I can also tell you a story of when I went to Costa Rica and I asked a guy to take a photo of me on one of the sites. After that we became friends and we still communicate today, six years after. And this is why you never know what next travel can bring. Travel creates friendship and a lot of memories from events you never expected. Imagine, someone takes a picture of you and they become your friend for life.
The valuable lesson I learned from all this travelling is to listen. As I said, I do my homework before I travel. I study the country and everything that’s very helpful. But for the countries I went to, actually, I follow up until today. I listen to the news from around the country because you create a sense of being attached to the country after visiting it.
You become interested in their issues, you become a part and then you follow that. This is why I consider myself a global citizen now, interested in all the world’s issues and affairs. It’s impossible to follow all, especially coming from Syria. But I think being an international traveller and a global citizen is an amazing and enjoyable thing.
Many big travellers, which are mainly from Western countries, unfortunately, invest a lot of time and money to get into certain countries, such as Syria, because it’s problematic to get there. Do you think there’s something that they could actually do, once they are there for the locals to inspire them to travel more, to tell them stories of travel or to help them in some other way?
That’s very important because we have to always distinguish between the culture, the people and, sometimes, the political violence done by smaller groups.
When you visit Syria for example, you have a lot of nice stories about the country, the cuisine, and the oldest cities in the world. So you should actually talk about this country and how unfortunately it’s being ruined because of the authoritarian regime which is still there.
Same thing when I visited Russia and Ukraine. I mean, San Petersburg is the most beautiful city in Europe. And I feel sad now with all this happening. When I visited Kiev I discovered that it’s a city full of life. I’ve done a lot of research even about the orange revolution in Ukraine. The news only focuses on the conflict, on the bad things happening, because that’s what they do. I mean, if you meet with the reporter, they don’t care if you said, blah blah, good things.
But they care about what makes it interesting, the bad things, that’s what being a journalist is and I understand that, but being a traveller, you have to shed light on the good memories and the time you spent in those countries.
That’s what creates a counter-image of Ukraine today and of the people of Ukraine. In the same way, if you go to Syria, every traveller has a mission to focus, on the good things, on the good memories of those countries.
The only good thing that I see about the Syrian civil war is that the Syrians are now spread around the world. I told you in my first answer how difficult for the Syrians it is to travel. They don’t people to travel. Now the Syrian refugees, according to the UN, are in 136 countries. As one example, my aunt is 72 years old, she’d never left Syria in her entire life and she’s now in Iceland, the country, she even cannot pronounce the name of.
This is, as I see it the positive side of that. I see the positive, side of the Syrians being around the world discovering how things are made in the industry, how things are done in the political systems where you take part in decision making and this is what I’m proud of. All the Syrian refugees around the world, how they’re active on social media, actively hosting each other. If you go to Berlin today, it has more than 140 Syrian restaurants.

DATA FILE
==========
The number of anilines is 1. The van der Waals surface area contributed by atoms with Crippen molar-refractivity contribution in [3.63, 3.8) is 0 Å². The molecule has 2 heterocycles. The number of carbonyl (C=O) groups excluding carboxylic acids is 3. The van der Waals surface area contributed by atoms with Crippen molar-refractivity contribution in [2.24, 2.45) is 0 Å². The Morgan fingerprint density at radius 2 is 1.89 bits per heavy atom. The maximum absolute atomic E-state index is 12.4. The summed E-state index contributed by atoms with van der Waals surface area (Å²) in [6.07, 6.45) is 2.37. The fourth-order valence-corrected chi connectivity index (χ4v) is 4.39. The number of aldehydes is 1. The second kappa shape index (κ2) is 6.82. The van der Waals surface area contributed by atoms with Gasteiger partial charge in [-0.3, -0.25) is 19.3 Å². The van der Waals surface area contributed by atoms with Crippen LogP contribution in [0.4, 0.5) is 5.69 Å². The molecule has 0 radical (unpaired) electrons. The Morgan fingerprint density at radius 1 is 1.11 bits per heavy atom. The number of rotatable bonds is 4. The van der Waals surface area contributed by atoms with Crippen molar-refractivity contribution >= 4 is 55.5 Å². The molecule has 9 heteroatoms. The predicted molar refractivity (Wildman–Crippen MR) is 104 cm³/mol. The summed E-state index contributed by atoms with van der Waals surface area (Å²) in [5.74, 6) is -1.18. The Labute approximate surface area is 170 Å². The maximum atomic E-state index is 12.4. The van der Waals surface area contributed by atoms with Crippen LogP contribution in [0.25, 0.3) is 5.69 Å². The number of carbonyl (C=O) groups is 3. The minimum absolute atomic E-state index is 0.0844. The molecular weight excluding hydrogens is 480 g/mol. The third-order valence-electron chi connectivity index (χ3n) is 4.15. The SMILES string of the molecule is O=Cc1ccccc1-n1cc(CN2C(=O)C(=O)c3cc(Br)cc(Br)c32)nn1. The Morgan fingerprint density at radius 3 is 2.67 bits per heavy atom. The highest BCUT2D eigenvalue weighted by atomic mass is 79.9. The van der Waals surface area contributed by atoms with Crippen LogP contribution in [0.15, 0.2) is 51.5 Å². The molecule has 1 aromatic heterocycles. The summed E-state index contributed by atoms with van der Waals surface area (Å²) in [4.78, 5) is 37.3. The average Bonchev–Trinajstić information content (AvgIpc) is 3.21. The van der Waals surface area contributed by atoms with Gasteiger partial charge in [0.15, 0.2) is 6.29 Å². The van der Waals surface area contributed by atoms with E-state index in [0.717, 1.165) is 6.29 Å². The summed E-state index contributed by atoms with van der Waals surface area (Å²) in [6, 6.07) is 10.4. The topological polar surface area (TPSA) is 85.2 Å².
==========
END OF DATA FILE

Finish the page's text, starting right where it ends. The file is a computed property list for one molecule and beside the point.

They are able actually to open, authentic Syrian restaurants and show the world the Syrian culture and the beauty of the Syrian people and the love they have for the Syrian people. I think, unfortunately, that happened only because of the war. Of course, all their properties, like my house were destroyed. I lost a library which consisted of 40,000 books. I feel sad about the most important values of my library, but at least I see some silver lining to it all.
I think this is now the chance for being around the world and to start a new life. This is why the travellers have the responsibility, and the Syrian refugees also, to show their best of Syria from their hearts and in their language.
In Egypt with my son
How did your view of the world change with traveling? Did it become better or worse? Is the world better or worse when you travel?
That’s a very important question. In the centre of my principle, as I said, I’m a global citizen. Travelling with the Syrian passport and my work showed me how, because of the past, the wars divided the world on religion bases. Now based on that, your identity depends on that, which passport you’re holding or what life you are living. Especially for those from low-income countries such as Syria or South Sudan. This is what we as travellers should be fighting for, for more equality.
This is why I appreciated your Low Passport Index ranking. It shows better which countries have it more difficult in terms of travel at least. As travellers we should fight for more equal opportunities and for opportunity for everyone, regardless of which passport they have to be able to travel only for the fun of it.
We have a signature question that we ask all of our guests: if you could invite 4 people from any era to dinner, who would your guests be and why?
The first one would be Ibn Battuta to revisit his travels. He is the number one traveller in the world and his book has been translated into many languages. A conversation with him would show how much the world has changed, and how much human beings also changed. Now we are able to go to every spot in the world, whereas he had to travel for three months to Denmark and he lost 36 of his men.
Second, I would invite Syrian refugees to tell them that they are also able to enjoy travel regardless of discrimination and to enjoy it simply. I always expect a secondary line when I land in a country, but I still find the beauty in it.
The third one would be my family. I want them to enjoy, travel and explore. It’s always fun and also a good learning experience.
The fourth one would be someone who also believes they are a global citizen. As Martin Luther King said, “I have a dream…” I have a dream to take all these borders out and I believe in being a global citizen. I believe in my heart that you can do it and at the same time, we should actually learn, what Covid proved, that we are a small world.
Because what happens in China, can affect the whole world within days. That is why my dream is that one day we will have no borders and will be treated equally and your passport will not affect how you are treated.